The second major limitation of prior research is its simplistic approach to the structure of present day families. Both earnings estimation methods described above assume one father for each mother in the sample, and that no father has any other child support obligations. However, some fathers remain unidentified, others die, and still others have children with more than one partner. For example, recent data on welfare recipients in Wisconsin, a state that has conducted extensive research on child support over the past two decades, indicate that 31% of all mothers and fathers report multiple-partner fertility (Cancian and Meyer 2006). Thus, accounting for fathers’ eligibility status and multiple obligations is necessary to improve estimates of fathers’ ability to pay child support.
Once the correct number of eligible fathers is established and their annual earnings are estimated, the amount of child support they are expected to pay is determined using state child support guidelines. Insofar as all states are mandated to develop and implement their own guidelines, there are no universally agreed-upon normative standards in the United States (Brito 2007). Our article uses the Wisconsin guidelines, which apportion a flat percentage of earnings.1 Not only are these guidelines simple, easily understood, and easily simulated, they are also appropriate for our goals. The flat-percentage approach allows us to expedite both of our objectives in a parsimonious fashion—that is, to examine the relative effect on fathers’ ability to pay of (1) reestimating the earnings of absent fathers and (2) accounting for mortality, non-identifiable fathers, and multiple-partner fertility.2
In the majority of cases, state guidelines do not address the full complexity of multiple-partner fertility. Further, as Morgan (1996:48) noted, “states differ in the fundamental public policy question of whether a parent should be prevented from taking on additional child support responsibilities to the detriment of children already in need of support, or whether all children should be treated equally regardless of the parent’s behavior.” Our analyses compare two standards that account for family structure. To emulate prior studies, the first assumes single-partner fertility and therefore accounts only for current children. The second recognizes multiple-partner fertility and therefore accounts for both prior and current children. To further inform the question of who should bear the postdissolution costs of maintaining separate households, we apply two algorithms to the multiple-partner fertility standard, one based on birth order and the other on equality of all children.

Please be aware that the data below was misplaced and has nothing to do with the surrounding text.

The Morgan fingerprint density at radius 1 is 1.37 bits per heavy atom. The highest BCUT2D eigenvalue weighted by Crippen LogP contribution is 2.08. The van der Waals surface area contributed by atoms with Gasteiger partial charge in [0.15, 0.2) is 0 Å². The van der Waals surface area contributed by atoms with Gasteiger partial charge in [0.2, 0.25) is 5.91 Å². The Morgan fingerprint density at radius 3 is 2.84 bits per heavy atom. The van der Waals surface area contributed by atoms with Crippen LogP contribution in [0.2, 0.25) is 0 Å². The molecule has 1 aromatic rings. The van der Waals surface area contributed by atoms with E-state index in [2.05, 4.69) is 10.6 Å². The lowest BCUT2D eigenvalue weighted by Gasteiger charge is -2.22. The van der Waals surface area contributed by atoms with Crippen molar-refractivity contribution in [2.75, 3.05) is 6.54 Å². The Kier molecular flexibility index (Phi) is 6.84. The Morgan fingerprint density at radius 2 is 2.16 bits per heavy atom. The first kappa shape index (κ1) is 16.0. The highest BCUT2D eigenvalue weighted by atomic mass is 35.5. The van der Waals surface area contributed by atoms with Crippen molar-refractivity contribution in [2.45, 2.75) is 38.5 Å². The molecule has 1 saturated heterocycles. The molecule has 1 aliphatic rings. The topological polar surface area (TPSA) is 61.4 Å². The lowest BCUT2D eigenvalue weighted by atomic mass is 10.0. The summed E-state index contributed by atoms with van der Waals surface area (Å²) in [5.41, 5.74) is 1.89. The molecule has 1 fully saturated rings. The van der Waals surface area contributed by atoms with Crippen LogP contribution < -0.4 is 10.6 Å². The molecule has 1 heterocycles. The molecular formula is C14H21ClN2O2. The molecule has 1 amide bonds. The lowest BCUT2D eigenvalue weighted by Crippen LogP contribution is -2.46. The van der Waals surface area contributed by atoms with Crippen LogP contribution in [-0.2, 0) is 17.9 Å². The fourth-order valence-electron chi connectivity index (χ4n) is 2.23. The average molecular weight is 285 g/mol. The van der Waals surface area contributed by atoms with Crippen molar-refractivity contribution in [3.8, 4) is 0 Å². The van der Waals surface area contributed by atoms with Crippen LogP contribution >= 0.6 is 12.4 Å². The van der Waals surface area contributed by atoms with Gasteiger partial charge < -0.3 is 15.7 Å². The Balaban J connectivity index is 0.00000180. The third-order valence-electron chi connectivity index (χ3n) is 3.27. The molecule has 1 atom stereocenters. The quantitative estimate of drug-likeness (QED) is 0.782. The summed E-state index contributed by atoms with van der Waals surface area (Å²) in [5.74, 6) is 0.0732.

This section provides an overview of our analytic approach. A detailed description of the data and statistical models follows in the Data and Methods sections. As shown in Table 1, we conduct six simulations that incorporate a series of innovations to produce new estimates of fathers’ earnings and obligations. We use data from the Fragile Families and Child Well-being Study (FFCWS). The FFCWS offers a wide range of previously unobserved variables concerning unmarried fathers and mothers, making it ideal for our purposes. Further, the sample is racially/ethnically and socioeconomically diverse. Additionally, some fathers are currently incarcerated while others have incarceration histories. The data are also relatively recent and thus reflect current conditions among a population that is difficult to study because of its changing demographic characteristics.